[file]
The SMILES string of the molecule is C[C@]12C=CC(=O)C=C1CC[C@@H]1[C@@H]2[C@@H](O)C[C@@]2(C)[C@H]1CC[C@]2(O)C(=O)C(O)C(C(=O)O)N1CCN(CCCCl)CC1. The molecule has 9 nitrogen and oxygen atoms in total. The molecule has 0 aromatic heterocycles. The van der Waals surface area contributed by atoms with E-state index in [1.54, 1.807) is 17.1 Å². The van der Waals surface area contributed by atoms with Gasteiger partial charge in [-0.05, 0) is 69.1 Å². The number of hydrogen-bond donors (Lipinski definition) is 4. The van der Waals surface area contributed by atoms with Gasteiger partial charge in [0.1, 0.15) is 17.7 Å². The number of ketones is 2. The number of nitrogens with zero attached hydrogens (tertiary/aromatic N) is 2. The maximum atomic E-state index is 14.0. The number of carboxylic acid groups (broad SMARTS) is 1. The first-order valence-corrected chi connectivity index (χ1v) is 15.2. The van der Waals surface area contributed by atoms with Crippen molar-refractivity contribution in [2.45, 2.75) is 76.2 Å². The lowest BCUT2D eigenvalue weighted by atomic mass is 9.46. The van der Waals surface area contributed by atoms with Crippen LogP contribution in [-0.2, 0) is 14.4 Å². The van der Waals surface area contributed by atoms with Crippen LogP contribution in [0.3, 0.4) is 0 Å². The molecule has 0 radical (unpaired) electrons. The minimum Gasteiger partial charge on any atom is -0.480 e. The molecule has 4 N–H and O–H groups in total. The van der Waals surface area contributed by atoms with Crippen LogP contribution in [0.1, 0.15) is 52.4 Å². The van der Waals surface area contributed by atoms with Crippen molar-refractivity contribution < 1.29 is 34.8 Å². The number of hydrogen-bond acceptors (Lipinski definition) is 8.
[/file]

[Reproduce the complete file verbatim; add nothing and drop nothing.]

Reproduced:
The SMILES string of the molecule is C[C@]12C=CC(=O)C=C1CC[C@@H]1[C@@H]2[C@@H](O)C[C@@]2(C)[C@H]1CC[C@]2(O)C(=O)C(O)C(C(=O)O)N1CCN(CCCCl)CC1. The molecule has 9 nitrogen and oxygen atoms in total. The molecule has 0 aromatic heterocycles. The van der Waals surface area contributed by atoms with E-state index in [1.54, 1.807) is 17.1 Å². The van der Waals surface area contributed by atoms with Gasteiger partial charge in [-0.05, 0) is 69.1 Å². The number of hydrogen-bond donors (Lipinski definition) is 4. The van der Waals surface area contributed by atoms with Gasteiger partial charge in [0.1, 0.15) is 17.7 Å². The number of ketones is 2. The number of nitrogens with zero attached hydrogens (tertiary/aromatic N) is 2. The maximum atomic E-state index is 14.0. The number of carboxylic acid groups (broad SMARTS) is 1. The first-order valence-corrected chi connectivity index (χ1v) is 15.2. The van der Waals surface area contributed by atoms with Crippen molar-refractivity contribution in [2.45, 2.75) is 76.2 Å². The lowest BCUT2D eigenvalue weighted by atomic mass is 9.46. The van der Waals surface area contributed by atoms with Crippen LogP contribution in [-0.2, 0) is 14.4 Å². The van der Waals surface area contributed by atoms with Crippen LogP contribution in [0.3, 0.4) is 0 Å². The molecule has 0 radical (unpaired) electrons. The minimum Gasteiger partial charge on any atom is -0.480 e. The molecule has 4 N–H and O–H groups in total. The van der Waals surface area contributed by atoms with Crippen LogP contribution in [0.1, 0.15) is 52.4 Å². The van der Waals surface area contributed by atoms with Crippen molar-refractivity contribution < 1.29 is 34.8 Å². The number of hydrogen-bond acceptors (Lipinski definition) is 8.